WHO? University of Texas students in Global Medical Training club.
WHEN? January 3-10, 2018
WHAT? A medical trip to help provide healthcare to people in villages living in poverty.
After a long week in Panama, it’s time to head back to the States. I am so thankful for another opportunity to travel and serve others abroad. I wasn’t sure exactly what to expect going into this trip, but it ended up being a great experience.
I went on this trip with an organization called Global Medical Training (GMT). GMT is a national organization made up of clubs at many colleges across the USA who work to make healthcare and medicine available to people living in poverty. Throughout the school year, we volunteer around Austin and have medical speakers come to our meetings, but students also have the opportunity to go on 1 of the 5 UT trips every year to Panama, Dominican Republic, Nicaragua, or Peru. There are GMT staff, which includes translators, doctors, and guides, who are with us the entire trip. All the medicine we give out is funded by our club at UT through fundraisers throughout the semester.
Day 1: January 3, 2018 Travel Day!🇺🇸➡️✈️➡️🇵🇦
Day 2: January 4, 2018
On our first full day in Panama, we had a short orientation with the GMT staff and then we headed to the Panama Canal. It was definitely cool to get to go there, but not as exciting as I had imagined. It was also quite crowded so I wasn’t able to see much. But none the less, I have now been to the Panama Canal! It is for sure an engineering wonder. After the canal, we drove 4 hours to Santiago, the town where we would be staying the rest of the week.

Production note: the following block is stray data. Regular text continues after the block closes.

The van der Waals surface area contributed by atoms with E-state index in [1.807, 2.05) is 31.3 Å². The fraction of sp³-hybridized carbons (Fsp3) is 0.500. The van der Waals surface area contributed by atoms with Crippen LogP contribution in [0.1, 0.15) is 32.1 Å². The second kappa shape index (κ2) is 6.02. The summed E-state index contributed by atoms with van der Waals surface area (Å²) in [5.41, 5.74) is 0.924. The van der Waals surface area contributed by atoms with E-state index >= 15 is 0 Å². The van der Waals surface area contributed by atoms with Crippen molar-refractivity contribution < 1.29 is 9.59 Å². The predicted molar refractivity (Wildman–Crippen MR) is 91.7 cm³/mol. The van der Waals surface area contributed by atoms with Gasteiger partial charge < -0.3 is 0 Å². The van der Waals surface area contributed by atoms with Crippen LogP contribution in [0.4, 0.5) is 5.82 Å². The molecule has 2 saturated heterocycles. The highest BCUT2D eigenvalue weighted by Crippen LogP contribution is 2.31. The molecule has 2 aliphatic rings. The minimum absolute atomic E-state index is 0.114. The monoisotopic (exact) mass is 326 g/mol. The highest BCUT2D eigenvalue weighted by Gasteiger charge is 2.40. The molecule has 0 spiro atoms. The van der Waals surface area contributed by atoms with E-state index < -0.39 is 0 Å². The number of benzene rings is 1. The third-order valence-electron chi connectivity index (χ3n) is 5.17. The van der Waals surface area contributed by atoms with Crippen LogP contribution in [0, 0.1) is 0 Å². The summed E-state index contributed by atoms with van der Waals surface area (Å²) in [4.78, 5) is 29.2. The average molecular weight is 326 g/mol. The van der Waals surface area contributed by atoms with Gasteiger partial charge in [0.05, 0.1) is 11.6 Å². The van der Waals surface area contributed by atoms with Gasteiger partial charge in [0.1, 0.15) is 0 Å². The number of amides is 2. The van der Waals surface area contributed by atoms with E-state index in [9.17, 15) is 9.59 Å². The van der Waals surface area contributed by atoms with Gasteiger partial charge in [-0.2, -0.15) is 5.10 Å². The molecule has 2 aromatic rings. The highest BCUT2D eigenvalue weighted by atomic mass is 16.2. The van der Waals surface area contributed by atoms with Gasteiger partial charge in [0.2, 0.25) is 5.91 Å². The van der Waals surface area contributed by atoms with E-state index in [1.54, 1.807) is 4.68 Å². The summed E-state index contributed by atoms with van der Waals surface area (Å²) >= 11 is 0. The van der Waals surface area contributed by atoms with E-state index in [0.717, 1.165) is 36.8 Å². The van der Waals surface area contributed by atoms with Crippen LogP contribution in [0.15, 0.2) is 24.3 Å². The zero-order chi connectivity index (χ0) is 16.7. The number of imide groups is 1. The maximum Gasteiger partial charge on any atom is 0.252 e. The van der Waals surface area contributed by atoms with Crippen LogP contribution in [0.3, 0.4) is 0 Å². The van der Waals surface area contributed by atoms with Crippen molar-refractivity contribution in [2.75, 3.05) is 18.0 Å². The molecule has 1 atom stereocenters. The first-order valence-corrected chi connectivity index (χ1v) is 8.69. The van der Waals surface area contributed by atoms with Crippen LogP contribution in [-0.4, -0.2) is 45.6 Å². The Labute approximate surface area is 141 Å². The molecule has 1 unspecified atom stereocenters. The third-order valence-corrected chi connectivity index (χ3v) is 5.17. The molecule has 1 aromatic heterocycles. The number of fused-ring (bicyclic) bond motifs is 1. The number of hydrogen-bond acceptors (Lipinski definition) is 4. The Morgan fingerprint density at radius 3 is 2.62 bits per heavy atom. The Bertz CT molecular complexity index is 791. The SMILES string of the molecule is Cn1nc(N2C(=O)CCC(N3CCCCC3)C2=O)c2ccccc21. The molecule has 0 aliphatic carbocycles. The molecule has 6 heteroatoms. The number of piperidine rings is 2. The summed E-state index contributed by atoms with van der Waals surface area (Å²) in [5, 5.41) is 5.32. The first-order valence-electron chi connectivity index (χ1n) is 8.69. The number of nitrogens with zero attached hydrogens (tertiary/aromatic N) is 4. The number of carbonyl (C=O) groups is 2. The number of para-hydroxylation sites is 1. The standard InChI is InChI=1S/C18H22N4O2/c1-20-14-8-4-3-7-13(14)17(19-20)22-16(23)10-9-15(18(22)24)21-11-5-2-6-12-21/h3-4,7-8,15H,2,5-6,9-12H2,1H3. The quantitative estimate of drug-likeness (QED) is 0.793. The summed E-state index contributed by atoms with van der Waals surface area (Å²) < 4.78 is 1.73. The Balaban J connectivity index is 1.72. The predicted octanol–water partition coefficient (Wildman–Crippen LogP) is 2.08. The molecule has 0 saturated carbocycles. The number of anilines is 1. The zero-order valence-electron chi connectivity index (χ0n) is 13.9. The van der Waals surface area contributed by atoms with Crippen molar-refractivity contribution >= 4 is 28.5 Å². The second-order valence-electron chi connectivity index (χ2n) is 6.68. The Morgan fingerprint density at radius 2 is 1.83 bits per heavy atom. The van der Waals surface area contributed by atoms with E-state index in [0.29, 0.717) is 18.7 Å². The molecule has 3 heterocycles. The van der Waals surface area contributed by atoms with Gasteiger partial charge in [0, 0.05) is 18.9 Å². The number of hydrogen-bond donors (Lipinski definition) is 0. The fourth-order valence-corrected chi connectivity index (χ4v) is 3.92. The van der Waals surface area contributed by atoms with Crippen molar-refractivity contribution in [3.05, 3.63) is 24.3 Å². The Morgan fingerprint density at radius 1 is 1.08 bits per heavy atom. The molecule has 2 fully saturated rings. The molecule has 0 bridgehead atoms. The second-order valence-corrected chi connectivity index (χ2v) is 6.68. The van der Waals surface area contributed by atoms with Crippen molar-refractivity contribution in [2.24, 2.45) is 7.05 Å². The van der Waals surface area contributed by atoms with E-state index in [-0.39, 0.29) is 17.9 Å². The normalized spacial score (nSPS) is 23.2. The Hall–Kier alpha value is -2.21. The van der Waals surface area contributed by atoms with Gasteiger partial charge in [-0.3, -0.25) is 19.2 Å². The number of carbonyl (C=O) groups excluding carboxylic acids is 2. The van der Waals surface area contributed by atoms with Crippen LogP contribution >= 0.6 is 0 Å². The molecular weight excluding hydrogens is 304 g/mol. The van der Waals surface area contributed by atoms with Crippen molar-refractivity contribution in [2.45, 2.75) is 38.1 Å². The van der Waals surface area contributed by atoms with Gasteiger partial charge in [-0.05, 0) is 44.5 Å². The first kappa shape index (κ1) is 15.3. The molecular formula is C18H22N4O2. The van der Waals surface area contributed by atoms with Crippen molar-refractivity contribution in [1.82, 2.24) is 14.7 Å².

Day 3-Day 7: January 5-8, 2018
The next 4 days were our clinic days. Every day, we went to a different village that was between 15-45 minutes away from our hotel in Santiago. When we arrived, we would split into groups of 3-4 students+1 translator. After the GMT staff set up the pharmacy, the doctors would start sending patients to us. We would begin by asking about the patient’s medical history and then why they came to see us that day. After we asked all the questions we felt we needed to ask, we would talk amongst ourselves and decide what we thought the diagnosis is. I know this sounds kind of crazy because we aren’t even certified nurses or doctors yet. That’s how I felt before the trip, too. But I learned that for the most part, we continually saw the same problems and after a while, it was easy to diagnose the patients. Of course, our probable diagnosis was definitely not the final decision. When we were ready, we would raise our hand to call a Panaminian doctor over. We would then explain to the doctor what was going on with the patient and what we thought was wrong with them. Then, the doctor would ask the patient a few questions and either confirm our diagnosis or tell us where we went wrong.
We also got a lot of practice writing prescriptions (in español!). For every patient, we would write the medication they were receiving and the directions for taking that medicine.